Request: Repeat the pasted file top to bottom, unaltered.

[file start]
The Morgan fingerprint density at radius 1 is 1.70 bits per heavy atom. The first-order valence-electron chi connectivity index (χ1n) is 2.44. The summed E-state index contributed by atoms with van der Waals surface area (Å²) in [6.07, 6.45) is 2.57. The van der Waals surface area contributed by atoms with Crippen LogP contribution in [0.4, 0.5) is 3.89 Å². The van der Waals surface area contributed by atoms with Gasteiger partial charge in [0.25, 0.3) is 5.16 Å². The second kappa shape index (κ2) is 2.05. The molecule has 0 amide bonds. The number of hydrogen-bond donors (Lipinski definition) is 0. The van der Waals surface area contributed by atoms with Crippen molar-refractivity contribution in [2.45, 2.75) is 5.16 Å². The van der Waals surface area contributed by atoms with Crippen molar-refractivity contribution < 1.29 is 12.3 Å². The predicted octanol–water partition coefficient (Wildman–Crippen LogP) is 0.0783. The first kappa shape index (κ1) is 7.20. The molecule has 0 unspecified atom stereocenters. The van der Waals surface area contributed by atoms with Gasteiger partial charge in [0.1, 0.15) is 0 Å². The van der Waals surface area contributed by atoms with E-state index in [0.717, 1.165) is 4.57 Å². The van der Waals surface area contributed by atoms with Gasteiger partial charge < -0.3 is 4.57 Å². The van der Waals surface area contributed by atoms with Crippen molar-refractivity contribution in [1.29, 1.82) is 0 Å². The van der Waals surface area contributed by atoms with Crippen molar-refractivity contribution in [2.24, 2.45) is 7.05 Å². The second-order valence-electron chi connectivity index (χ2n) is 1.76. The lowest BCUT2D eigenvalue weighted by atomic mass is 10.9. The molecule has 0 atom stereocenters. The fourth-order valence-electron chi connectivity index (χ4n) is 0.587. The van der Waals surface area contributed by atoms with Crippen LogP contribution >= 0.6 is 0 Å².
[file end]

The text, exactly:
The Morgan fingerprint density at radius 1 is 1.70 bits per heavy atom. The first-order valence-electron chi connectivity index (χ1n) is 2.44. The summed E-state index contributed by atoms with van der Waals surface area (Å²) in [6.07, 6.45) is 2.57. The van der Waals surface area contributed by atoms with Crippen LogP contribution in [0.4, 0.5) is 3.89 Å². The van der Waals surface area contributed by atoms with Gasteiger partial charge in [0.25, 0.3) is 5.16 Å². The second kappa shape index (κ2) is 2.05. The molecule has 0 amide bonds. The number of hydrogen-bond donors (Lipinski definition) is 0. The van der Waals surface area contributed by atoms with Crippen molar-refractivity contribution in [2.45, 2.75) is 5.16 Å². The van der Waals surface area contributed by atoms with Crippen molar-refractivity contribution < 1.29 is 12.3 Å². The predicted octanol–water partition coefficient (Wildman–Crippen LogP) is 0.0783. The first kappa shape index (κ1) is 7.20. The molecule has 0 unspecified atom stereocenters. The van der Waals surface area contributed by atoms with Gasteiger partial charge in [0.1, 0.15) is 0 Å². The van der Waals surface area contributed by atoms with E-state index in [0.717, 1.165) is 4.57 Å². The van der Waals surface area contributed by atoms with Gasteiger partial charge < -0.3 is 4.57 Å². The van der Waals surface area contributed by atoms with Crippen molar-refractivity contribution in [1.29, 1.82) is 0 Å². The van der Waals surface area contributed by atoms with Crippen molar-refractivity contribution in [2.24, 2.45) is 7.05 Å². The second-order valence-electron chi connectivity index (χ2n) is 1.76. The lowest BCUT2D eigenvalue weighted by atomic mass is 10.9. The molecule has 0 atom stereocenters. The fourth-order valence-electron chi connectivity index (χ4n) is 0.587. The van der Waals surface area contributed by atoms with Crippen LogP contribution >= 0.6 is 0 Å².